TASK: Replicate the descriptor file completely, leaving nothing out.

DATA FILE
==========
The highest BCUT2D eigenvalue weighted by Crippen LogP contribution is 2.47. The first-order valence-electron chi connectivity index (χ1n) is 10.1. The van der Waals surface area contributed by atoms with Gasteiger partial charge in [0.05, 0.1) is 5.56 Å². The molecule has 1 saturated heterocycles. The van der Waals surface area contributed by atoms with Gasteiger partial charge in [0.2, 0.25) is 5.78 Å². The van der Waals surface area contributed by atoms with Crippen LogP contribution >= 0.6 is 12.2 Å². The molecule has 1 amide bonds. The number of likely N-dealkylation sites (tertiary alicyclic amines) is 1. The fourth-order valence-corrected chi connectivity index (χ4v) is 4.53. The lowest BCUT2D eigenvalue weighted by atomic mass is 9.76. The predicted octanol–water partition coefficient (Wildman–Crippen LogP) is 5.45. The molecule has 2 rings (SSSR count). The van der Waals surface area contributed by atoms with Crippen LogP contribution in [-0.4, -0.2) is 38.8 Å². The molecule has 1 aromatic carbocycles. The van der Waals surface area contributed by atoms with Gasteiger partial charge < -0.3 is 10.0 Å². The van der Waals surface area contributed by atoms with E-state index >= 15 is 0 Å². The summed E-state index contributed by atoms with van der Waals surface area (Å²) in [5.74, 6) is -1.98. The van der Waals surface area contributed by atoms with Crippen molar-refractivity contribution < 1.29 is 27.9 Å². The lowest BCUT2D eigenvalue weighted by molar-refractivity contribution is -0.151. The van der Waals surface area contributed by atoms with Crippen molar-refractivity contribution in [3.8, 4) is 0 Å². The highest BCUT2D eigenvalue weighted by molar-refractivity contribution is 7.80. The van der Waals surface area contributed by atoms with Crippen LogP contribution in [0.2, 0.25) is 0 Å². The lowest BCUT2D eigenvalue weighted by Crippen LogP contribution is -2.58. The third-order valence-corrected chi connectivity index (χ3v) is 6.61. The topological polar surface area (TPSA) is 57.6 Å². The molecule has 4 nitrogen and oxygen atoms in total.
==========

The highest BCUT2D eigenvalue weighted by Crippen LogP contribution is 2.47. The first-order valence-electron chi connectivity index (χ1n) is 10.1. The van der Waals surface area contributed by atoms with Gasteiger partial charge in [0.05, 0.1) is 5.56 Å². The molecule has 1 saturated heterocycles. The van der Waals surface area contributed by atoms with Gasteiger partial charge in [0.2, 0.25) is 5.78 Å². The van der Waals surface area contributed by atoms with Crippen LogP contribution >= 0.6 is 12.2 Å². The molecule has 1 amide bonds. The number of likely N-dealkylation sites (tertiary alicyclic amines) is 1. The fourth-order valence-corrected chi connectivity index (χ4v) is 4.53. The lowest BCUT2D eigenvalue weighted by atomic mass is 9.76. The predicted octanol–water partition coefficient (Wildman–Crippen LogP) is 5.45. The molecule has 2 rings (SSSR count). The van der Waals surface area contributed by atoms with Crippen LogP contribution in [-0.4, -0.2) is 38.8 Å². The molecule has 1 aromatic carbocycles. The van der Waals surface area contributed by atoms with Gasteiger partial charge < -0.3 is 10.0 Å². The van der Waals surface area contributed by atoms with E-state index >= 15 is 0 Å². The summed E-state index contributed by atoms with van der Waals surface area (Å²) in [5.74, 6) is -1.98. The van der Waals surface area contributed by atoms with Crippen molar-refractivity contribution < 1.29 is 27.9 Å². The lowest BCUT2D eigenvalue weighted by molar-refractivity contribution is -0.151. The van der Waals surface area contributed by atoms with Crippen molar-refractivity contribution in [3.8, 4) is 0 Å². The highest BCUT2D eigenvalue weighted by molar-refractivity contribution is 7.80. The van der Waals surface area contributed by atoms with Crippen LogP contribution in [0.2, 0.25) is 0 Å². The lowest BCUT2D eigenvalue weighted by Crippen LogP contribution is -2.58. The third-order valence-corrected chi connectivity index (χ3v) is 6.61. The topological polar surface area (TPSA) is 57.6 Å². The molecule has 4 nitrogen and oxygen atoms in total.